The Advances in Data, Visual, and Information Science Research Laboratory (ADVIS) is part of the Department of Computer Science, College of Engineering at the University of Illinois at Chicago. ADVIS hosts students doing research in computer information management systems with particular emphasis on database and information systems and related issues such as: semantic web (and in particular semantic data integration and semantic desktop), geospatial information systems, context-aware systems, information visualization (including graph drawing), retrieval and presentation of multimedia information, and information retrieval and classification.
This research lab has existed since 1994 (first with the name DBVIS, for Database
Visualization) and after 1997
with the current name, reflecting the fact that we focus on all types of information and not only on information
that can be stored in and retrieved from traditional database systems. The group has comprised several PhD, MS,
and BS students collaborating in research and publishing papers in competitive international conferences and in
journals. Over the years, the group has regularly sponsored the visit of several leading US and European researchers
and of postdocs.
Send email to firstname.lastname@example.org, if you would like to receive email notices concerning group meetings and other ADVIS-related news.
The group is led by Professor Isabel Cruz. There are several students, postdocs, and visitors involved in research. See available positions, if you would like to join the lab. Check the page on graduation rules for writing suggestions and deadlines.
The group has been funded by the National Science Foundation, the Department of Defense, NATO, CRA, and corporate gifts.
The group is currently working on six projects:
Other projects of the group:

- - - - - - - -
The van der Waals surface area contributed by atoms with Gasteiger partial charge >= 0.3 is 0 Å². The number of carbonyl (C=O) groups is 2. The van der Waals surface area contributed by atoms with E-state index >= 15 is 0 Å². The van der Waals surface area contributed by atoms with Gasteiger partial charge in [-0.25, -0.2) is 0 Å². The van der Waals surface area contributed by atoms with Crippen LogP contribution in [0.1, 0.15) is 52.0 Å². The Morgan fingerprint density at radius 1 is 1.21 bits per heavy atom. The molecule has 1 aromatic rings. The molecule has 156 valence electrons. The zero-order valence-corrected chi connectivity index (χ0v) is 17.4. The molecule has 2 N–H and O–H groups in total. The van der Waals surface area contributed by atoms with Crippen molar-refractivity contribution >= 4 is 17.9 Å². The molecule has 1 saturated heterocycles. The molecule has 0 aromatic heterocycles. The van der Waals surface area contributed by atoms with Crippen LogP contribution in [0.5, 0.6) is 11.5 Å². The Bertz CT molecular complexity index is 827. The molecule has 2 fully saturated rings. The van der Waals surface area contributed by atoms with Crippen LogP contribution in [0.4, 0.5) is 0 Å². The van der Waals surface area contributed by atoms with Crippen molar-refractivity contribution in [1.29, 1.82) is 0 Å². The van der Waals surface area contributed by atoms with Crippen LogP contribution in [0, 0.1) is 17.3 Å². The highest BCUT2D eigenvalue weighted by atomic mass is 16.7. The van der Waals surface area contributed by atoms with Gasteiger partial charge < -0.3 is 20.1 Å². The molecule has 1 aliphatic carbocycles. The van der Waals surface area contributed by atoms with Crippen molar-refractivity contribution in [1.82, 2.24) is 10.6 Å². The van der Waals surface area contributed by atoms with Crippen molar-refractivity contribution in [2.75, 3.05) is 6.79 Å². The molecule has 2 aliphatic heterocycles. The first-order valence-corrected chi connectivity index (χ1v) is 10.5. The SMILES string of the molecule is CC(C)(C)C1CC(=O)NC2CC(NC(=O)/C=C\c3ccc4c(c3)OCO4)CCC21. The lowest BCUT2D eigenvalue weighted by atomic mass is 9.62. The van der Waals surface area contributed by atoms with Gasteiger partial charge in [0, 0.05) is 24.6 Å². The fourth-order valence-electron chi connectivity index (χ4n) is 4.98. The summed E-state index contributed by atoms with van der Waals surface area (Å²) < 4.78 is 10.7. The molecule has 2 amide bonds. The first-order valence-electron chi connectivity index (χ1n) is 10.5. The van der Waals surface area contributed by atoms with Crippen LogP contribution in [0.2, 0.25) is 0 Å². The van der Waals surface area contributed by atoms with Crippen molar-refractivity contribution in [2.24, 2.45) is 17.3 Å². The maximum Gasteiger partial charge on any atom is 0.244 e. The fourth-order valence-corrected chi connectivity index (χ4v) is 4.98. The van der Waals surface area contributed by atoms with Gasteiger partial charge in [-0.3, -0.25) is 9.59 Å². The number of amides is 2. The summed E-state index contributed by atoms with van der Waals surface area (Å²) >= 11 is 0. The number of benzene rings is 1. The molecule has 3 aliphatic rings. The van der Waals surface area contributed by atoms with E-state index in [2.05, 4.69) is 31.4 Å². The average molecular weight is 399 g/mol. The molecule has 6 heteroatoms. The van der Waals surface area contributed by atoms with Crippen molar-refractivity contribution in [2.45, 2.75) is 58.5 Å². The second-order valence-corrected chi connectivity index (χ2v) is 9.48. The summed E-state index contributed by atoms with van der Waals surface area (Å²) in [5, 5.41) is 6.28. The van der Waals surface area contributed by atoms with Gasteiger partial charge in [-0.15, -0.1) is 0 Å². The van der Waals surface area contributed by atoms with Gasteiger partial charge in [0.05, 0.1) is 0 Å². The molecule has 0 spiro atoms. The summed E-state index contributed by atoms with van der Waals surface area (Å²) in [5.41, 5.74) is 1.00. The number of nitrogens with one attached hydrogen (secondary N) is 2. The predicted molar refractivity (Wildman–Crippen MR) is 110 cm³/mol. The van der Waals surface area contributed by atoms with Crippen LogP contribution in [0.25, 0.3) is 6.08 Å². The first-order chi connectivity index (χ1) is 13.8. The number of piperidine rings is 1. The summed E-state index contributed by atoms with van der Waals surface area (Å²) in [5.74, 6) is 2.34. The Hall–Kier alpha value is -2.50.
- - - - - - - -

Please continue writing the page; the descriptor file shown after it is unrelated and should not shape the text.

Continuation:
This system tightly integrates a visual query language for distributed queries with the layout specification that can emphasize the information semantics. We are continuing this work in several directions, including the use of ontologies to aid in query refinement, the integration of security concerns, and the creation of metadata for the synchronized retrieval and presentation of the information.
The basis of this system is a visual meta-query language for displaying and querying
object-oriented databases, called DOODLE. Features of the system include the support of user defined query languages
and visualizations. Currently we are continuing work on: (1) semi-automatic visualizations; (2) use of metadata
to generate visualizations; and (3) using dynamic constraint solving for positioning optional visual components.
This project is on a powerful authoring tool that integrates and presents marked-up
information that is available on the web and gives powerful customization capabilities to the users (publishers
and end-users). The result of this research is being directly incorporated into the ACM SIGMOD Digital Symposium
Collection. We are extending PANDA to incorporate: visual query languages and metadata support.
We have been investigating automatic classification of Web documents. We studied
the recall based on the structural analysis of more than 600,000 Web documents. We are investigating new algorithms
that improve recall.
This is a multimedia authoring project for the temporal synchronization of multimedia
streams. We have devised an efficient algorithm that determines whether synchronization can be achieved. Future
work includes integrating this approach into SMIL.
This project optimally partitions the software components of a typical algorithm
animation system and leverages the power of the Java language. This system is currently used for geometric algorithms
(with the Computational Geometry Center at Brown U.).
In this project users upon entering a Web site are given hints reflecting the
interests of the previous thousands of visits to the site. In order to take into account the information previously
gathered, efficient database mining of the previously collected data and the building of relevant aggregate information
are performed. We are developing other collaborative filtering algorithms within the same architecture.
Until 2001 the lab was "home" to the ACM SIGMOD Digital Symposium Collection (DiSC),
an electronic journal that is the most extensive yearly source of database publications.
Thanks to Chad Pytel for the nice rendition of the ADVIS logo.